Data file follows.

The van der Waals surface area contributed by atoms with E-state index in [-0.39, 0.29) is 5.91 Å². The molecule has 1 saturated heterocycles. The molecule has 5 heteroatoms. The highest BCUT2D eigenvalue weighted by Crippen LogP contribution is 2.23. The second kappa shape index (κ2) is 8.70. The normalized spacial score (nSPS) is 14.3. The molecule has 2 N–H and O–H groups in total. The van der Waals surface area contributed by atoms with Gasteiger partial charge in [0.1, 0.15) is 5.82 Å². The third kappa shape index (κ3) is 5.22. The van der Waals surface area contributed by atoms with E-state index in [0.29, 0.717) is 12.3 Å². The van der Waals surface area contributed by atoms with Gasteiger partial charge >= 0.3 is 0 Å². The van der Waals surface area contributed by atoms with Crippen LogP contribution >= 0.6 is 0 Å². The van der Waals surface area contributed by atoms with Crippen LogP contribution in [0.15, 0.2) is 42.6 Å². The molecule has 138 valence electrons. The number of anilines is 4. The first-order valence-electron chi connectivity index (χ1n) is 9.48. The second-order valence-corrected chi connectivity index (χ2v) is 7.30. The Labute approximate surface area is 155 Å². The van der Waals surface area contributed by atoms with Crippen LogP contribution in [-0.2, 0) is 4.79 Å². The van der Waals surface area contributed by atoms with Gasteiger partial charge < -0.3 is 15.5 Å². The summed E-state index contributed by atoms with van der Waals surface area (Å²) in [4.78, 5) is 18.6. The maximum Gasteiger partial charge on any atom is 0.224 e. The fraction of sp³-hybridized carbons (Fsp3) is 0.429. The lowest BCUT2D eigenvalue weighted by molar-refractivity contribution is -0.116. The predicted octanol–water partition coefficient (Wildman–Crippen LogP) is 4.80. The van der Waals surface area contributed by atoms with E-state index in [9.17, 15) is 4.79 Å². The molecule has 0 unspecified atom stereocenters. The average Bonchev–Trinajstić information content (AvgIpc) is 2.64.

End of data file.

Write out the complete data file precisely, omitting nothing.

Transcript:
The van der Waals surface area contributed by atoms with E-state index in [-0.39, 0.29) is 5.91 Å². The molecule has 1 saturated heterocycles. The molecule has 5 heteroatoms. The highest BCUT2D eigenvalue weighted by Crippen LogP contribution is 2.23. The second kappa shape index (κ2) is 8.70. The normalized spacial score (nSPS) is 14.3. The molecule has 2 N–H and O–H groups in total. The van der Waals surface area contributed by atoms with Gasteiger partial charge in [0.1, 0.15) is 5.82 Å². The third kappa shape index (κ3) is 5.22. The van der Waals surface area contributed by atoms with E-state index in [0.29, 0.717) is 12.3 Å². The van der Waals surface area contributed by atoms with Gasteiger partial charge >= 0.3 is 0 Å². The van der Waals surface area contributed by atoms with Crippen LogP contribution >= 0.6 is 0 Å². The van der Waals surface area contributed by atoms with Crippen LogP contribution in [0.15, 0.2) is 42.6 Å². The molecule has 138 valence electrons. The number of anilines is 4. The first-order valence-electron chi connectivity index (χ1n) is 9.48. The second-order valence-corrected chi connectivity index (χ2v) is 7.30. The Labute approximate surface area is 155 Å². The van der Waals surface area contributed by atoms with Crippen LogP contribution in [-0.2, 0) is 4.79 Å². The van der Waals surface area contributed by atoms with Gasteiger partial charge < -0.3 is 15.5 Å². The summed E-state index contributed by atoms with van der Waals surface area (Å²) in [4.78, 5) is 18.6. The maximum Gasteiger partial charge on any atom is 0.224 e. The fraction of sp³-hybridized carbons (Fsp3) is 0.429. The lowest BCUT2D eigenvalue weighted by molar-refractivity contribution is -0.116. The predicted octanol–water partition coefficient (Wildman–Crippen LogP) is 4.80. The van der Waals surface area contributed by atoms with E-state index in [9.17, 15) is 4.79 Å². The molecule has 0 unspecified atom stereocenters. The average Bonchev–Trinajstić information content (AvgIpc) is 2.64.